Anyway, the assassin prestige class is weird because it's drawn from a really old class, the Red Mantis Assassin, which appeared in the first Campaign Setting (P. 230) book and is still a thing in the lore. The Red Mantis are an organization of assassins who basically view the act of targeted killing as an art, and want to be as good at it as they can possibly be. They differentiate it from murder or needless killing, and they model themselves after the Mantis God Achaekek, who the other gods created specifically to assassinate anyone who aims to steal a deity's divinity but as a caveat is literally incapable of harming a true deity, E.G. the Red Mantis assassins will NEVER kill a rightful monarch. However they'll kill anyone else if they deem the task worth their skill, and for the right price, and they'll remove anything that gets in their way in much the same cold efficiency as Achaekek himself.

Lore wise, they tend to be Some combination of lawful, neutral and evil, but there ARE a number of members who are pretty easily put in the "Good" category. The big thing is just that their profession is to kill for money, complete the contract regardless of who it is, and never kill a rightful ruler. Assassin Prestige Class is more or less an updated version of the old class. Honestly if I ever run it (which I have, assassin is hands down my favorite class in the game) I ask the DM if I can be chaotic/neutral good. Assassins in the Red Mantis are free to refuse or accept any contracts they want, and it's entirely possible to be a contract killer who only accepts contracts for villainous targets.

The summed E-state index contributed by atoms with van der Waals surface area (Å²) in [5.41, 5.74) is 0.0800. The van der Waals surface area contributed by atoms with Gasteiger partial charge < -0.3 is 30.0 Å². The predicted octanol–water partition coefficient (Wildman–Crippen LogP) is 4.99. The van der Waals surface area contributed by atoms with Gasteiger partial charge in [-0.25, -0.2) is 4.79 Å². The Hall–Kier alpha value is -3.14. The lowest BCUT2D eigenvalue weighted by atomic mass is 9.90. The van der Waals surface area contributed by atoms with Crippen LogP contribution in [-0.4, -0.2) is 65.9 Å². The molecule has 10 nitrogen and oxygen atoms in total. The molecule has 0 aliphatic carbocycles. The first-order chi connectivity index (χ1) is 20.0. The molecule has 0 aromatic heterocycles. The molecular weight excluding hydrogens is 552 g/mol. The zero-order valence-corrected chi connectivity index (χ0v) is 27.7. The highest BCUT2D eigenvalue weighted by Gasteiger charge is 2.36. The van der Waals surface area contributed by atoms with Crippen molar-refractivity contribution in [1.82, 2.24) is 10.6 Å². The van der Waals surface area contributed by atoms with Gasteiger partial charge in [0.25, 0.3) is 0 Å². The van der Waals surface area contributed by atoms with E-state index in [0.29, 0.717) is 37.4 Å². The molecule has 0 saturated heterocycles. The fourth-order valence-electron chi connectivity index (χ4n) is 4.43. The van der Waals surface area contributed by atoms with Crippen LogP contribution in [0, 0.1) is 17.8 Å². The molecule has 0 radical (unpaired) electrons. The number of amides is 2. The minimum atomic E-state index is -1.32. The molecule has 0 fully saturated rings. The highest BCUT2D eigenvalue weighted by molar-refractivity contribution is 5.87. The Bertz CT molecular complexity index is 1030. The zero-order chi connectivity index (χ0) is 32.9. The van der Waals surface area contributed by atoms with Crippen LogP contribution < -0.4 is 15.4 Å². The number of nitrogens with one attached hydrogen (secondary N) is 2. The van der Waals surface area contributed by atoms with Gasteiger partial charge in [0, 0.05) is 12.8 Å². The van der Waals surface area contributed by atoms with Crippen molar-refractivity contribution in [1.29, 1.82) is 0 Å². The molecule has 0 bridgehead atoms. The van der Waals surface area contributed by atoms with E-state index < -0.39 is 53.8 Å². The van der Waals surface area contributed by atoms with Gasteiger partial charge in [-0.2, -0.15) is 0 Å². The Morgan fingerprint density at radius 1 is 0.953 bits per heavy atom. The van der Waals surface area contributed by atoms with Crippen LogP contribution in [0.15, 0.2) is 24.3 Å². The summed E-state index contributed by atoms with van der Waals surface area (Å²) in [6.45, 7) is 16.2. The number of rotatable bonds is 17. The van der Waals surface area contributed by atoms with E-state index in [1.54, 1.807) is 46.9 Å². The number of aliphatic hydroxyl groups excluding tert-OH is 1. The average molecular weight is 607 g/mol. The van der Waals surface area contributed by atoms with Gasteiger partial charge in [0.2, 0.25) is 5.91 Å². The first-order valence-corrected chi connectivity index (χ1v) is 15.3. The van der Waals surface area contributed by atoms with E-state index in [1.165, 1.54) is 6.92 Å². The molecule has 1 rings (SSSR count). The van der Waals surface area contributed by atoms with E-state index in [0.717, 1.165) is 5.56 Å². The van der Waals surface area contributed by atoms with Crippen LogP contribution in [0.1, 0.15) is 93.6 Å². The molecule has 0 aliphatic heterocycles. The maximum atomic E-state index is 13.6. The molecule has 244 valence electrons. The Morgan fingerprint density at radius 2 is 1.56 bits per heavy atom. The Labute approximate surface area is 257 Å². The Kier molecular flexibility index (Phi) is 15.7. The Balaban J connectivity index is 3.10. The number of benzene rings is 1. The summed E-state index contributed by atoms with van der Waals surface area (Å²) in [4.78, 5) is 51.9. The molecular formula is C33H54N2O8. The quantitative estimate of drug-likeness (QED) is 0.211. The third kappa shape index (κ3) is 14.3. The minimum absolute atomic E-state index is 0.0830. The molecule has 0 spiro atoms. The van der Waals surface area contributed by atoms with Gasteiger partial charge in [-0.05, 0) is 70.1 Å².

Silver Crusade

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Uh, the Assassin Prestige Class predates the Red Mantis one by quite awhile (it's an update to the DnD one like most of the Prestige Classes in the Core book).


Rysky wrote:
Uh, the Assassin Prestige Class predates the Red Mantis one by quite awhile (it's an update to the DnD one like most of the Prestige Classes in the Core book).

Actually, no, in the weirdest example of a retcon (I think) that I've ever seen. Campaign Settings was released in august 2008, while the CRB was released in august 2009; a full year later. The CRB had nothing about the red mantis assassin class that was featured in Campaign Setting, and instead had the prestige class. By simple publication date, it looks like they decided to drop the red mantis assassin class as it's not been referenced at any time since, at least to my knowledge, and have it's role filled by the prestige class.

As for what it's based off in DnD, I had only sparse experience with 3.5 DnD and don't really have anything on that.